× Upcoming Events About Us Meet our Artistic Staff Thank you to our Donors Volunteer Paramount Theatre Past Events
Great Flint Sit Down Strike: Timeline of Key Events
(with corresponding oratorio movements)

Part One

1933: Wage cuts below the cost of living and vicious working conditions brought a succession of revolts among the autoworkers in 1933. Strikes in seven plants took place in January, and through the year walkouts closed or crippled 33 plants in eight cities–Detroit, Flint, Grand Rapids, Cleveland, Oakland, Edgewater NJ, Philadelphia and Chester PA. 

1934: AFL has lined up more than 210,000 auto workers in loosely organized locals. A general strike is averted by the newly elected FDR; instead, a section of the new NRA code allows for “proportional representation” among competing labor groups: AFL unions, independent unions, and company unions. Transferred from federal unions into craft locals, workers soon discover that this kind of unionism has no value for them. Thousands of disillusioned members drop out of the Federation. 



Nov 18: Strike is in the air. Atlanta GM plant goes out strike. Cause: the usual one, men fired for wearing union buttons. Next, in Cleveland the key Fisher Body plant sits down. Union leaders, frustrated by GM’s tactic of deferring all complaints to local managers, submit a tentative contract to the manager of Fisher Body works, requesting an answer in seven days.

Dec. 30: Overnight, three inspectors in Fisher No. 2 [in Flint] are transferred to undesirable posts because they refused to quit the union. In protests, 125 men in Fisher No. 2 sit down. A few hours later, GM moves dies from the Flint Fisher Body No. 1 to its plants in Grand Rapids and Pontiac. Its workers respond by sitting down. The Great Flint Sit-down strike has begun. 

Part Two: 
LETTERS HOME I: Sitting’ Tight, Feelin’ Fine


Jan. 3: GM claps an injunction on the sit-down strikers, but it is later voided when the judge is found to own a large block of GM stock. Formation of the Flint Alliance: Foremen, supervisors and company union representatives circulate “back to work” petitions and Flint Alliance cards in the plants. 

LETTERS HOME II: “They Shut Off the Heat” 

Jan. 11th: Heat in Fisher Body #2 is turned off without warning. Company and city police try to oust the sit-downers from Fisher No. 2. 14 strikers are wounded by bullets, and scores more felled by tear gas bombs. A second attempt is made at midnight, but the police are held off by water hoses and a barrage of door hinges. The strikers picket all night behind a barricade of motorcars. The injured are treated in hospitals and then arrested. County prosecutor issues 1200 John Doe warrants so that strike sympathizers could be targeted. Governor Murphy sends in National Guard troops to protect the sit-downers from further violence. 

Peace efforts begin: Governor Murphy persuades GM to confer with the union. The union agrees to evacuate the plants as a condition of the talks. Alfred P. Sloan and Knudsen meet with John L. Lewis and other union officials for exactly twelve minutes. Meanwhile, the Flint Alliance requests General Motors to recognize it and confer with it also; General Motors consents. The strike negotiations ended over this betrayal, and Fisher No. 1 and No 2 still sit. 


Now the strike “leaps out of the frame of unionism” and becomes a contest between “economic royalists” like the DuPonts, Morgans, and Sloans, and a President and Governor both favorable to organized labor.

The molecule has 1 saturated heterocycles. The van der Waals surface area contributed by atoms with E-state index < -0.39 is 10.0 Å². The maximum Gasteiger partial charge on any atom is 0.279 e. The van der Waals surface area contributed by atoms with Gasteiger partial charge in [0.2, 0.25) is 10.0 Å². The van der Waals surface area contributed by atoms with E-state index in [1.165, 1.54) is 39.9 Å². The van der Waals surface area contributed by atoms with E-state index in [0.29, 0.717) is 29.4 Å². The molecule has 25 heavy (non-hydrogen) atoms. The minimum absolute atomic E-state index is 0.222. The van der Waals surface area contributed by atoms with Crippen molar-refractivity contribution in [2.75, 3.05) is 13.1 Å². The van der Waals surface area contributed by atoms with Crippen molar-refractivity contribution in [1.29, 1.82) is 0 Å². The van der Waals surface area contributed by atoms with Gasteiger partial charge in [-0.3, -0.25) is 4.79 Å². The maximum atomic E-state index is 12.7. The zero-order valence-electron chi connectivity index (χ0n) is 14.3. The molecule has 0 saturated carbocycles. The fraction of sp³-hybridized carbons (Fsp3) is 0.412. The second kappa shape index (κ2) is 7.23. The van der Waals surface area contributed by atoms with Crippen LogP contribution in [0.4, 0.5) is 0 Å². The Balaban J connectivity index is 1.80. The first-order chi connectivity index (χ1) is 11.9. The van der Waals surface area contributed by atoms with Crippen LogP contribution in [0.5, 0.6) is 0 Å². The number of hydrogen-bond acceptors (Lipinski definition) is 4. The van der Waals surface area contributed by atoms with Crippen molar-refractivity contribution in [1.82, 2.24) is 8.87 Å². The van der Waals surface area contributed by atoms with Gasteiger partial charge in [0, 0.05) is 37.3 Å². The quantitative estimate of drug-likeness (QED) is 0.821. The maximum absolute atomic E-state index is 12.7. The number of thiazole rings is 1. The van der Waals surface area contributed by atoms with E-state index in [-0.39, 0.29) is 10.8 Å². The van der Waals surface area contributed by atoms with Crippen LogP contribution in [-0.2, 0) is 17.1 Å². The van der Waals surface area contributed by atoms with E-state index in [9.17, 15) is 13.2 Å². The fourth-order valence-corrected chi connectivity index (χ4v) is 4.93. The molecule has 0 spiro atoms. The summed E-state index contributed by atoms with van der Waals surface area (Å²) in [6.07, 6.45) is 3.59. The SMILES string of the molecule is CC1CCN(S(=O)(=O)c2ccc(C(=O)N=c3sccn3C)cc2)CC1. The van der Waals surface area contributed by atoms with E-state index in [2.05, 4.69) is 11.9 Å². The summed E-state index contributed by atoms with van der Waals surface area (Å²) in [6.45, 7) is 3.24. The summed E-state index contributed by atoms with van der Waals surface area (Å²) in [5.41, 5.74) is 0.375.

Jan 25: Escalating violence–a mob attacks a Union meeting at Anderson, Indiana and beats up organizers.

Jan. 26th: GM President Alfred P. Sloan refuses Secretary of Labor Perkins’ invitation to meet with union representatives in Washington to discuss settlement. 

Jan. 27th: A mob assaults four union workers in a Bay City hotel, and later that night sideswipes the workers’ car with professional expertise, sending four men to the hospital. 

Jan. 28th: Union workers are mobbed at the train in Anderson. “Strike leaders feel the growing pressure of the forces working against them


Feb. 1: Union organizers plan and pull off a brilliant piece of strategy: they “leak” at a meeting where stool pigeons were known to be present that a strike will begin in Chevrolet 9, and carefully guard the secret that their real objective is Chevrolet 4. Company police and city detectives pour into Plant No. 9, as outside, picketers help draw attention to Plant No. 9. Meanwhile, 500 union members shut down the startled workers in Plant No. 4. When the police redirect their attack to the Plant 4, which has now been occupied, access is blocked by a long line of Women’s Brigade members, standing with locked arms and singing a protest march. 

Governor Murphy communicates with President Roosevelt; the President himself exerts pressure. Within twenty-fours Alfred Sloan and a GM representative begin negotiations with John L. Lewis and the auto unions. Governor Murphy serves as go-between. 

Feb. 3rd: Judge Gadola issues an injunction making the union liable for $15,000,000 in fines if they do not vacate the plants. When the strikers ignore the order, Gadola orders the sheriff to arrest them for trespassing. The Sheriff claims he hasn’t the manpower, and asks the Governor to order the National guard to help evacuate the plants. The strikers send telegrams to Governor Murphy, protesting that they are unarmed. Zero hour for the eviction coincides with Women’s Day. Five hundred members of the Women’s Emergency Brigade came to march in Flint. 

Meanwhile, vigilante troupes are set up by city authorities to preserve “law and order.” The Flint Alliance threatens to “shoot the streets clear” if the demonstrations are repeated; to “shoot out the plants; to “shoot the workers down like dogs.” 

Feb 12: After a tense week, General Motors finally settles with the union.